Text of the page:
A lot of the arguments I have heard against Lifestyle Medicine include the feeling that 'eating well and exercising is common sense'. It absolutely is not. We are constantly bombarded with misinformation and a culture that praises dress size, calories and aesthetics over health.  Lifestyle Medicine is just as equally about dispelling nutribollocks, as it is providing evidence-based advice. However, doctors don't receive enough formal education on nutrition, exercise or mindfulness. While doctors learn plenty about the social determinants of health, what actual practical advice are they taught that can be given to patients? In a 2017 survey published by the British Journal of General Practice, only 20% of GPs were broadly or very familiar with national physical activity guidelines. We all know we should eat healthily and exercise, but how do we execute that? How do we incorporate that into our busy lives? This is what birthed the concept of Lifestyle Medicine.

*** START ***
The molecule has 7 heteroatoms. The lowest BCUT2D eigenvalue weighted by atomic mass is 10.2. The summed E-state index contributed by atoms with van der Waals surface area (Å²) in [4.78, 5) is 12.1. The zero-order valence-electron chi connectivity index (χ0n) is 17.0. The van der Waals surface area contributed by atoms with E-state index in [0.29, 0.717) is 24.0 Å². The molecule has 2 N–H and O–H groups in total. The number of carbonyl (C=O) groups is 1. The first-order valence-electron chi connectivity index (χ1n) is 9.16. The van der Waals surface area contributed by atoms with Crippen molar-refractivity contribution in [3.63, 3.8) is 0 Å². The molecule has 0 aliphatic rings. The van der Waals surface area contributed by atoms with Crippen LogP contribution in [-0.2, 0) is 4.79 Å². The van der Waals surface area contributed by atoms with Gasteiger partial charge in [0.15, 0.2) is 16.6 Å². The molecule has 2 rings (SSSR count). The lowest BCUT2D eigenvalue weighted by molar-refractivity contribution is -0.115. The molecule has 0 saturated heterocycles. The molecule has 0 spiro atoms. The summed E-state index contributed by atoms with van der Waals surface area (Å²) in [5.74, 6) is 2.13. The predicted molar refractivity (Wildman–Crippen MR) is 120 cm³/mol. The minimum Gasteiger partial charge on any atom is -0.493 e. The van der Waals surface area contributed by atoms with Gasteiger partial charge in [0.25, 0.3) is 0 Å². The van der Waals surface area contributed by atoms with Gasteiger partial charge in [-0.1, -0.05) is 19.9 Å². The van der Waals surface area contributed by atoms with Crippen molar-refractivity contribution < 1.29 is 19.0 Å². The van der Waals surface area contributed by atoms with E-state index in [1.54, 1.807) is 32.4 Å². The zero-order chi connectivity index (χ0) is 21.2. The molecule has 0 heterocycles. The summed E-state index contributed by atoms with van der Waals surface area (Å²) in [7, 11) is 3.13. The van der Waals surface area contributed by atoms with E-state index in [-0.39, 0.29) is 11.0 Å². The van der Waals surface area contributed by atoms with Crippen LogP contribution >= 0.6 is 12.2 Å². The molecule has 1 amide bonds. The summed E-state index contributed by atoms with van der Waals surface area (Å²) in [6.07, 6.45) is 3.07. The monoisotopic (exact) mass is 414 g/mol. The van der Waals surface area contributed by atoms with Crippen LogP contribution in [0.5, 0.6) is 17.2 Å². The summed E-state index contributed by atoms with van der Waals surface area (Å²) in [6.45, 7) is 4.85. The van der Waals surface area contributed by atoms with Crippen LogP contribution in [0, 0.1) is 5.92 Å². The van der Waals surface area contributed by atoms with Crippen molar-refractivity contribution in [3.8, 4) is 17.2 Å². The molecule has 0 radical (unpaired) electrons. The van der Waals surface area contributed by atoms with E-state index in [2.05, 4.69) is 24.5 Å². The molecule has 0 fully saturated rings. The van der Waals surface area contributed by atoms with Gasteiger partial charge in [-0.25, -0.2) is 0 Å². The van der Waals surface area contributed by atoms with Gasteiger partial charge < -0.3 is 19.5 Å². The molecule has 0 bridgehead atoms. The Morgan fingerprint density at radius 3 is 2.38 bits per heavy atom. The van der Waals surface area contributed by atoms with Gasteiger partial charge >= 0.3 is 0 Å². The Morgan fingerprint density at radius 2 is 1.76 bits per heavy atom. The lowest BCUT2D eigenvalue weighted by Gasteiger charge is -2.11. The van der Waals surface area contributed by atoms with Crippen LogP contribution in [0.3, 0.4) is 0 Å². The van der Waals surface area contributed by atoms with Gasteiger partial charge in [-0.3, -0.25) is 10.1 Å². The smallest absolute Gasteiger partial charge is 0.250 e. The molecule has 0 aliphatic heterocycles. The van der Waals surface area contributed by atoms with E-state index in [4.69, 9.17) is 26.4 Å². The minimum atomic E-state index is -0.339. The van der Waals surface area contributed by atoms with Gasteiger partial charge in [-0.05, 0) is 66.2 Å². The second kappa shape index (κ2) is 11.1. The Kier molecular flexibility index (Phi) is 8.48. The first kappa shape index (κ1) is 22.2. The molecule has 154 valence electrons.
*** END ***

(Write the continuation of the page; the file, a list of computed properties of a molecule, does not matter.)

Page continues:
Are sensible recommendations for eating and exercise a new concept? Of course not! But now more than ever, we need our health care professionals to be a reliable, knowledgable group of people that are clued up on all these fads so we can go to them to help us understand what to believe. And if we do want to be healthier, we need advice on how to do that safely. That is what Lifestyle Medicine is.

Thursday, 22 November 2018

Feel the fear and do it anyway